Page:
Zero-carbon electricity from wind and solar is great for the climate. But because the wind doesn’t always blow and the sun doesn’t always shine, it can be a headache for grid operators who have to make sure electrons are flowing steadily to homes and businesses. The solution is energy storage: big batteries that can capture and release power from intermittent sources when it’s most efficient.
The scale-up of storage has been steady, but slow over the last several years. But in the last three months, the US energy storage market has absolutely boomed, according to new data from Wood Mackenzie—giving renewables a major boost in the fight to displace fossil fuels.
The third quarter of this year smashed the record for new US battery installations, beating out the second quarter (the previous record) by 240%. The charge was led by “front-of-the-meter,” also known as utility-scale, systems, as opposed to batteries on homes, businesses, or factories.
That’s a sign that power companies, and not just climate-minded individuals, are laying the groundwork for a much cleaner grid—which is essential, since the grid accounts for at least one-quarter of US carbon emissions. And the grid is expected to shoulder even more of the overall energy burden as cars, heating systems, and other points of fuel consumption go electric.
The majority of the new installations were in California, which not only has one of the country’s biggest existing fleets of wind and solar farms, but also has one of the country’s most aggressive decarbonization targets: 100% zero-carbon electricity by 2045. It’s a major incentive for power companies to move early on storage. In September, the world’s largest battery came online in the state.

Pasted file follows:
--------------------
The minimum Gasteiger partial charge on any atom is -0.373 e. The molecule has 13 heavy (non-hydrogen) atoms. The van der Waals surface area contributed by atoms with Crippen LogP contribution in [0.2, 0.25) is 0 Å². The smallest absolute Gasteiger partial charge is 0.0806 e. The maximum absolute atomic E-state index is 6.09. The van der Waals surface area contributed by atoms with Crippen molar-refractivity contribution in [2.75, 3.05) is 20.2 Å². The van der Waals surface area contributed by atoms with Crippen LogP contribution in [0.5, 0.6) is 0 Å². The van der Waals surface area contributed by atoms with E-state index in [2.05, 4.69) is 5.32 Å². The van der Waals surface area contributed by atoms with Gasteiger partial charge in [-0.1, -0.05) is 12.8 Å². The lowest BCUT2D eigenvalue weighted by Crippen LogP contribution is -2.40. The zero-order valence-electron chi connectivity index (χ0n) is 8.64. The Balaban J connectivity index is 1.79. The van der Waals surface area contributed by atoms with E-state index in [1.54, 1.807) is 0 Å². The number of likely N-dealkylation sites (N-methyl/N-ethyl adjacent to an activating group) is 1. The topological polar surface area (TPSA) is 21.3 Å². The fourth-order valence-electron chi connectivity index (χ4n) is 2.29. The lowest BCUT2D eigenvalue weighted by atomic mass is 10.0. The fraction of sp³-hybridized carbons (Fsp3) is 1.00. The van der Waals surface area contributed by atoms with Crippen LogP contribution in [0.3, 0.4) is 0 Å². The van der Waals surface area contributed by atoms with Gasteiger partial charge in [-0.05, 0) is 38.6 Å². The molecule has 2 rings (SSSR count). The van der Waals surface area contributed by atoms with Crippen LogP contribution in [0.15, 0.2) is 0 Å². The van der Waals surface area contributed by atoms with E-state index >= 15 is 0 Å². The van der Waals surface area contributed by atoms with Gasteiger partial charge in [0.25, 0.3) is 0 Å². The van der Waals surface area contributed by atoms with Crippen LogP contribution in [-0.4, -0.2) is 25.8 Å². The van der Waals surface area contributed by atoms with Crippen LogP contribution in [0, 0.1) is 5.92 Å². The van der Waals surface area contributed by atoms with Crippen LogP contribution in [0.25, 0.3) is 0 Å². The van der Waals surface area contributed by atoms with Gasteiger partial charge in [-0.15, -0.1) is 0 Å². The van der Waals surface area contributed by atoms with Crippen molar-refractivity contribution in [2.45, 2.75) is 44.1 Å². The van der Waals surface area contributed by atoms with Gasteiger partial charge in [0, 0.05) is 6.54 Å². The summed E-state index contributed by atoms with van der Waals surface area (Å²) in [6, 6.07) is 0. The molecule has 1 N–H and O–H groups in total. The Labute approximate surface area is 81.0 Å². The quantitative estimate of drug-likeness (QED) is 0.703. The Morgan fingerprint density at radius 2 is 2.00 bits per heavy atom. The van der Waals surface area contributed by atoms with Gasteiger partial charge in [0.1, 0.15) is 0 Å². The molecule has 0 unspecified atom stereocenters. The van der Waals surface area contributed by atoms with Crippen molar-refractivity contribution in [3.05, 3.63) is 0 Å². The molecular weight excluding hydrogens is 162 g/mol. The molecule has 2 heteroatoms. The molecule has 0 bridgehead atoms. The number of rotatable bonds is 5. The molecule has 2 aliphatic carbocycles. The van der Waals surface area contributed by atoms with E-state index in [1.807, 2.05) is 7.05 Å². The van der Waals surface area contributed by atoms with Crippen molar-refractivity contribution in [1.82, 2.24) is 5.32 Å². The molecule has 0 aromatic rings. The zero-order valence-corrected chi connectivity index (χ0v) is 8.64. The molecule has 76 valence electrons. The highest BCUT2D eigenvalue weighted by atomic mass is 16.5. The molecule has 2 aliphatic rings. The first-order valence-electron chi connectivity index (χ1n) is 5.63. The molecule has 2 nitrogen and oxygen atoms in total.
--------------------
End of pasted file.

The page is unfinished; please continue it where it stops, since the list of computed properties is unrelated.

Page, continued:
Once president-elect Joe Biden is in office, the storage market could heat up even more. He has promised to push the US toward an even more ambitious goal than California’s: 100% zero-carbon electricity by 2035. NextEra Energy, the country’s biggest utility, already has plans to spend $1 billion on storage systems next year alone.
“These eye-catching deployment totals represent only the beginning of a long-anticipated scale up for the US storage market,” said Dan Finn-Foley, WoodMac’s head of energy storage. “Considering the scale of systems anticipated for 2021 we do not expect this record, as remarkable as it is, to stand for long.”